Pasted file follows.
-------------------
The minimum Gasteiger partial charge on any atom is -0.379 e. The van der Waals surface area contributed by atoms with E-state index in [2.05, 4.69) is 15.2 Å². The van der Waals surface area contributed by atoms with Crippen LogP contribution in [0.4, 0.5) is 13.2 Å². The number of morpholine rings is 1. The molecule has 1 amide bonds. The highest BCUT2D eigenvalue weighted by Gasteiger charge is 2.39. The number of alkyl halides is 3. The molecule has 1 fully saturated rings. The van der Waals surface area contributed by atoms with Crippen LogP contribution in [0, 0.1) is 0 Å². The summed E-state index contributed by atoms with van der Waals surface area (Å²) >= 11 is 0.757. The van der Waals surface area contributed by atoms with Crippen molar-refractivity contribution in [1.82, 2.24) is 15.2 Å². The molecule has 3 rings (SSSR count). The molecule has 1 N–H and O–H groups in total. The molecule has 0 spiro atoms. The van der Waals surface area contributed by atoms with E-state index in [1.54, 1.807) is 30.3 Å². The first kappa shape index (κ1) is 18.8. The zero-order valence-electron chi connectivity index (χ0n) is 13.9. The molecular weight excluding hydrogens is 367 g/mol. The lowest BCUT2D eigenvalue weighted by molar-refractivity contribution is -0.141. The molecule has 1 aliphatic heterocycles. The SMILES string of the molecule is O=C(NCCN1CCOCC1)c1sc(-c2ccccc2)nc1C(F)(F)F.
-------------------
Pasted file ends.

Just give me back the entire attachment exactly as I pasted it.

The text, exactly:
The minimum Gasteiger partial charge on any atom is -0.379 e. The van der Waals surface area contributed by atoms with E-state index in [2.05, 4.69) is 15.2 Å². The van der Waals surface area contributed by atoms with Crippen LogP contribution in [0.4, 0.5) is 13.2 Å². The number of morpholine rings is 1. The molecule has 1 amide bonds. The highest BCUT2D eigenvalue weighted by Gasteiger charge is 2.39. The number of alkyl halides is 3. The molecule has 1 fully saturated rings. The van der Waals surface area contributed by atoms with Crippen LogP contribution in [0, 0.1) is 0 Å². The summed E-state index contributed by atoms with van der Waals surface area (Å²) >= 11 is 0.757. The van der Waals surface area contributed by atoms with Crippen molar-refractivity contribution in [1.82, 2.24) is 15.2 Å². The molecule has 3 rings (SSSR count). The molecule has 1 N–H and O–H groups in total. The molecule has 0 spiro atoms. The van der Waals surface area contributed by atoms with E-state index in [1.54, 1.807) is 30.3 Å². The first kappa shape index (κ1) is 18.8. The zero-order valence-electron chi connectivity index (χ0n) is 13.9. The molecular weight excluding hydrogens is 367 g/mol. The lowest BCUT2D eigenvalue weighted by molar-refractivity contribution is -0.141. The molecule has 1 aliphatic heterocycles. The SMILES string of the molecule is O=C(NCCN1CCOCC1)c1sc(-c2ccccc2)nc1C(F)(F)F.